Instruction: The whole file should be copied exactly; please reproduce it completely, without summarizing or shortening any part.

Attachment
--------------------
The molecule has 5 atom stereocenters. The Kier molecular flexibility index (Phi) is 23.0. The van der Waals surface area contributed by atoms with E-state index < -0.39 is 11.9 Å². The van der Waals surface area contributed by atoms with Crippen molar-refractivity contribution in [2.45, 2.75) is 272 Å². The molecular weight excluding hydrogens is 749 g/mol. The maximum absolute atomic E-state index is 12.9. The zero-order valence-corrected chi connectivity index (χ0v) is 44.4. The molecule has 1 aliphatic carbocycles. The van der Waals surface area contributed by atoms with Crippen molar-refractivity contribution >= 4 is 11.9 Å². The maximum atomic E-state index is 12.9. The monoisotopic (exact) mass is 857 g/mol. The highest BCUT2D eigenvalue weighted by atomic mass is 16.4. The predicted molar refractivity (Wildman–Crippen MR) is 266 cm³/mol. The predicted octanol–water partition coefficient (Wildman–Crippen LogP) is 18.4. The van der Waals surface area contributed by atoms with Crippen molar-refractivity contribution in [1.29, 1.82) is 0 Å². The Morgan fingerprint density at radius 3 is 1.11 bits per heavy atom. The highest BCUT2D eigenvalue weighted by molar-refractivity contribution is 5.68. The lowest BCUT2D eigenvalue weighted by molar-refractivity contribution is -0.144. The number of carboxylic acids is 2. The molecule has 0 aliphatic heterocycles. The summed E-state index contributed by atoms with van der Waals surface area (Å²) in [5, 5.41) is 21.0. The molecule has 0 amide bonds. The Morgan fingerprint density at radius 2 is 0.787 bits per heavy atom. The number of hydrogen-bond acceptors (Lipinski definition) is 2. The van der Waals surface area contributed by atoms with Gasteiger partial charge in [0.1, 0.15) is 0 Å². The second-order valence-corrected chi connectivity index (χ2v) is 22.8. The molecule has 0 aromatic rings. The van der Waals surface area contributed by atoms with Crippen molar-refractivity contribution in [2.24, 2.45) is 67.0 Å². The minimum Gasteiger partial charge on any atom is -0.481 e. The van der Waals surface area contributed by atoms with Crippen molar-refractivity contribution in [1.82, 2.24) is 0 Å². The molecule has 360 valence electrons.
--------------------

The molecule has 5 atom stereocenters. The Kier molecular flexibility index (Phi) is 23.0. The van der Waals surface area contributed by atoms with E-state index < -0.39 is 11.9 Å². The van der Waals surface area contributed by atoms with Crippen molar-refractivity contribution in [2.45, 2.75) is 272 Å². The molecular weight excluding hydrogens is 749 g/mol. The maximum absolute atomic E-state index is 12.9. The zero-order valence-corrected chi connectivity index (χ0v) is 44.4. The molecule has 1 aliphatic carbocycles. The van der Waals surface area contributed by atoms with Crippen molar-refractivity contribution >= 4 is 11.9 Å². The maximum atomic E-state index is 12.9. The monoisotopic (exact) mass is 857 g/mol. The highest BCUT2D eigenvalue weighted by atomic mass is 16.4. The predicted molar refractivity (Wildman–Crippen MR) is 266 cm³/mol. The predicted octanol–water partition coefficient (Wildman–Crippen LogP) is 18.4. The van der Waals surface area contributed by atoms with Crippen molar-refractivity contribution in [1.29, 1.82) is 0 Å². The Morgan fingerprint density at radius 3 is 1.11 bits per heavy atom. The highest BCUT2D eigenvalue weighted by molar-refractivity contribution is 5.68. The lowest BCUT2D eigenvalue weighted by molar-refractivity contribution is -0.144. The number of carboxylic acids is 2. The molecule has 0 aliphatic heterocycles. The summed E-state index contributed by atoms with van der Waals surface area (Å²) in [5, 5.41) is 21.0. The molecule has 0 amide bonds. The Morgan fingerprint density at radius 2 is 0.787 bits per heavy atom. The number of hydrogen-bond acceptors (Lipinski definition) is 2. The van der Waals surface area contributed by atoms with Gasteiger partial charge in [0.1, 0.15) is 0 Å². The second-order valence-corrected chi connectivity index (χ2v) is 22.8. The molecule has 0 aromatic rings. The van der Waals surface area contributed by atoms with Crippen molar-refractivity contribution in [2.24, 2.45) is 67.0 Å². The minimum Gasteiger partial charge on any atom is -0.481 e. The van der Waals surface area contributed by atoms with Crippen molar-refractivity contribution in [1.82, 2.24) is 0 Å². The molecule has 360 valence electrons.